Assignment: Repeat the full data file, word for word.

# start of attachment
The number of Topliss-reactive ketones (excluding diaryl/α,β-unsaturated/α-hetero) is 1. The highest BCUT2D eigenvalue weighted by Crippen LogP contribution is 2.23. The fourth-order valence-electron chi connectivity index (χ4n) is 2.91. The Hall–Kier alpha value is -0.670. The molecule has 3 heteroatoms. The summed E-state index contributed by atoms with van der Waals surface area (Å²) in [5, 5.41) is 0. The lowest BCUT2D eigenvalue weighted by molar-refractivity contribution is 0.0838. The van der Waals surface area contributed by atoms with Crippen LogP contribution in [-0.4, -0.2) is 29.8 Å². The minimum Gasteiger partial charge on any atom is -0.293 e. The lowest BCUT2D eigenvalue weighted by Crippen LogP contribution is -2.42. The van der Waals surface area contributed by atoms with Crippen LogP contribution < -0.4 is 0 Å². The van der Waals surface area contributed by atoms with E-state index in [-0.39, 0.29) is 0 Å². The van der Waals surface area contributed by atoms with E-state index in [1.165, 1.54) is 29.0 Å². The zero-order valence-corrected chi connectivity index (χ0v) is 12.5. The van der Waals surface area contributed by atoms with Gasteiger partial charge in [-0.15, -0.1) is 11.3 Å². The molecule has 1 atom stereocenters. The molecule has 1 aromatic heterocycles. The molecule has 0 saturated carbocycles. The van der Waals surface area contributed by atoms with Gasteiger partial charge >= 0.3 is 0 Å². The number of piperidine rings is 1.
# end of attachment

The number of Topliss-reactive ketones (excluding diaryl/α,β-unsaturated/α-hetero) is 1. The highest BCUT2D eigenvalue weighted by Crippen LogP contribution is 2.23. The fourth-order valence-electron chi connectivity index (χ4n) is 2.91. The Hall–Kier alpha value is -0.670. The molecule has 3 heteroatoms. The summed E-state index contributed by atoms with van der Waals surface area (Å²) in [5, 5.41) is 0. The lowest BCUT2D eigenvalue weighted by molar-refractivity contribution is 0.0838. The van der Waals surface area contributed by atoms with Crippen LogP contribution in [-0.4, -0.2) is 29.8 Å². The minimum Gasteiger partial charge on any atom is -0.293 e. The lowest BCUT2D eigenvalue weighted by Crippen LogP contribution is -2.42. The van der Waals surface area contributed by atoms with Crippen LogP contribution < -0.4 is 0 Å². The van der Waals surface area contributed by atoms with E-state index in [-0.39, 0.29) is 0 Å². The van der Waals surface area contributed by atoms with E-state index in [1.165, 1.54) is 29.0 Å². The zero-order valence-corrected chi connectivity index (χ0v) is 12.5. The van der Waals surface area contributed by atoms with Gasteiger partial charge in [-0.15, -0.1) is 11.3 Å². The molecule has 1 atom stereocenters. The molecule has 1 aromatic heterocycles. The molecule has 0 saturated carbocycles. The van der Waals surface area contributed by atoms with Gasteiger partial charge >= 0.3 is 0 Å². The number of piperidine rings is 1.